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As foundation holds free law clinic, Seinye Lulu-Briggs says access to justice vital to building societies

Access to Justice is vital for building inclusive societies in which the voices of vulnerable persons are heard and their rights to challenge discrimination or oppression are upheld, Chairman of the Board of Trustees of the O. B. Lulu-Briggs Foundation, Dr. Seinye O. B. Lulu-Briggs, has said.

She stated this in Port Harcourt, the Rivers State capital, at the opening of a free law clinic for indigent members of society organized by the O. B. Lulu-Briggs Foundation.

Mrs. Lulu-Briggs said the Law Clinic was organized in partnership with legal experts and law students to deepen understanding of the concept of human rights, and the rule of law as they affected peculiar social issues in society.

She said it was regrettable that a lot of vulnerable persons suffer in silence on account of either a lack of funding to consult lawyers, lack of understanding of their rights or a misconception of the law in general.

“Since 2009, in line with our commitment to promoting access to justice, inclusivity and the rule of law, we have invested in legal education and, by God’s grace, have funded the training of 691 Nigerian lawyers to date,” she said. “While that has its benefit to society, we believe promoting civil engagement and civic education through this Law Clinic can also go a long way in creating awareness about the law and enhancing access to justice, especially for vulnerable persons, in line with goal 16 of the United Nation’s Sustainable Development Goals.”

The Free Law Clinic, which drew attendance from the public, is part of year-long activities marking the 20th anniversary of the O. B. Lulu-Briggs Foundation, founded by Dr. Seinye O. B. Lulu-Briggs to honor and celebrate the legendary philanthropy of her husband, the late High Chief (Dr) O. B. Lulu-Briggs, OON, DCF, DSSRS.

Also speaking, Hon. Nimi Walson-Jack, the Coordinator of the Free Law Clinic, said free legal aid recognizes the fact that Law brings about harmony in society.

“Contrary to what some people think when they talk about the full wrath of the law the law is not necessarily for punishment,” he said. “The law brings about social cohesion and harmony. Now, if someone is dissatisfied with a situation and doesn’t know what the legal position is, such a person can take the laws into their hands and then you would have crime, criminality and disorder in society.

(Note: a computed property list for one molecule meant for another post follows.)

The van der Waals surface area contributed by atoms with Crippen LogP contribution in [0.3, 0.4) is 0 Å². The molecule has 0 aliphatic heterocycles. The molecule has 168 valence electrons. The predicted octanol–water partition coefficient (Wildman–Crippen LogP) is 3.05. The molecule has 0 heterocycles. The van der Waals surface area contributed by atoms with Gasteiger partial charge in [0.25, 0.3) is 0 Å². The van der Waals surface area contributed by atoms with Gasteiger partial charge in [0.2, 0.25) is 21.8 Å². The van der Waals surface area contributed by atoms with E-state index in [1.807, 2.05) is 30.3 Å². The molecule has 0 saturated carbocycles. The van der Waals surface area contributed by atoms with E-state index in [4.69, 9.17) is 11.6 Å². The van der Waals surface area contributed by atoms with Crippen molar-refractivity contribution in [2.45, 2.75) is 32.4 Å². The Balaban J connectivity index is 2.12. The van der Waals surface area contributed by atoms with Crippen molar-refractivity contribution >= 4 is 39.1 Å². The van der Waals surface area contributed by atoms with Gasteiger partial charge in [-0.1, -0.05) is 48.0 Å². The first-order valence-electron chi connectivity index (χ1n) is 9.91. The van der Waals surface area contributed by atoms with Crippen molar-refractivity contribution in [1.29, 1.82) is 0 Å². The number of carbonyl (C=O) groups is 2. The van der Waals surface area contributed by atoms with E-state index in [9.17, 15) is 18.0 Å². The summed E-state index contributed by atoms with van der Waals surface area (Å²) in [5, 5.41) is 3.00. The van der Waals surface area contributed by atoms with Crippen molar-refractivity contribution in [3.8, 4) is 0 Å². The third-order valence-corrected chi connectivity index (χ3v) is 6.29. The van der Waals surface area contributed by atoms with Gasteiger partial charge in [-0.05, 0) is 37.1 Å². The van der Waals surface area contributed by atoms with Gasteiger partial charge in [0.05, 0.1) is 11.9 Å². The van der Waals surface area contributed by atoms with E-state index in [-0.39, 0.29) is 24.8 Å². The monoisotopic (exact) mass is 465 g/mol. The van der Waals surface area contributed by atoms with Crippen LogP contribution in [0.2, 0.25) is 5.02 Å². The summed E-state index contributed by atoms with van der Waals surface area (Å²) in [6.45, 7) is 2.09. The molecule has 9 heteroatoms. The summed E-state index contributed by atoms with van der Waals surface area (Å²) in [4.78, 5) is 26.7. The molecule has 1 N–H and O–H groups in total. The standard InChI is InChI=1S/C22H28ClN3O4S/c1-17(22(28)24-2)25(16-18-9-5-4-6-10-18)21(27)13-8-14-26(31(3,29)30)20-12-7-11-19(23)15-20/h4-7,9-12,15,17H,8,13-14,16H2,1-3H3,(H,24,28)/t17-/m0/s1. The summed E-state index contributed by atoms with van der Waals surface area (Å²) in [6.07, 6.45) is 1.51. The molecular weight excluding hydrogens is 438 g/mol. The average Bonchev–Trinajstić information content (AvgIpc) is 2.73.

“But through this programme, we give you advice that helps to settle you and your position, so you know where you stand with the law. We also give you advice that is a remedy. So, perhaps all you need to do is to simply write a letter, which may not necessarily be written by a lawyer. But if it has to be written by a lawyer, just the same way lawyers have volunteered to be here for pro-bono service, there are still lawyers in law firms who do pro bono matters and we will still refer the needful cases to them to get the matter done.”

Beneficiaries of the Free Law Clinic expressed their gratitude to the Foundation for the thoughtful intervention in bringing awareness on human rights and the law closer to the people in a practical and convivial setting.

The O. B. Lulu-Briggs Foundation has in the last two decades consistently delivered impactful interventions in the lives of under-served persons, across communities in Nigeria. Through the 34 Free Medical Missions it organized, the Foundation has provided high-quality health services, including surgeries, to 132,591 men, women and children in rural and semi-urban Niger Delta communities.

Inmates of the Correctional Facilities in Port Harcourt are among beneficiaries of the Foundation’s Free Medical Missions, which align with the UN Sustainable Development Goal 3 that aims to ensure healthy lives and promote well-being for all

Through its Access to Clean Water and Sanitation programme, the Foundation has taken potable water to 33 communities across the Niger Delta region. It has also built and donated toilet and sanitary facilities to enhance public health and wellbeing. A total of 10,450 households in 25 communities of the Niger Delta have had access to potable water courtesy of the Foundation.

The Foundation has also, through its Education and Scholarships programme, empowered 1,316 persons with scholarships for formal education and training programs from Nursery to tertiary levels, including at the Nigeria Law School. It has also provided funding to 30 teachers and trainers and built an Information Technology Centre for learning.

Executive Assistant to the Foundation’s Chairman, Barr. Oraye St. Franklyn, said in a statement that an anniversary lecture, as well as gala night, are scheduled to hold in February 2022. He said this would afford the Foundation an opportunity to acknowledge and appreciate its partners and volunteers.

The mission of the O. B Lulu-Briggs Foundation, founded in 2001, is to implement sustainable interventions through these five programmes: Care for Life, also popularly called, Care for the Elderly; Free Medical Missions; Access to Clean Water and Sanitation; Education; and Micro-credit and Entrepreneurship

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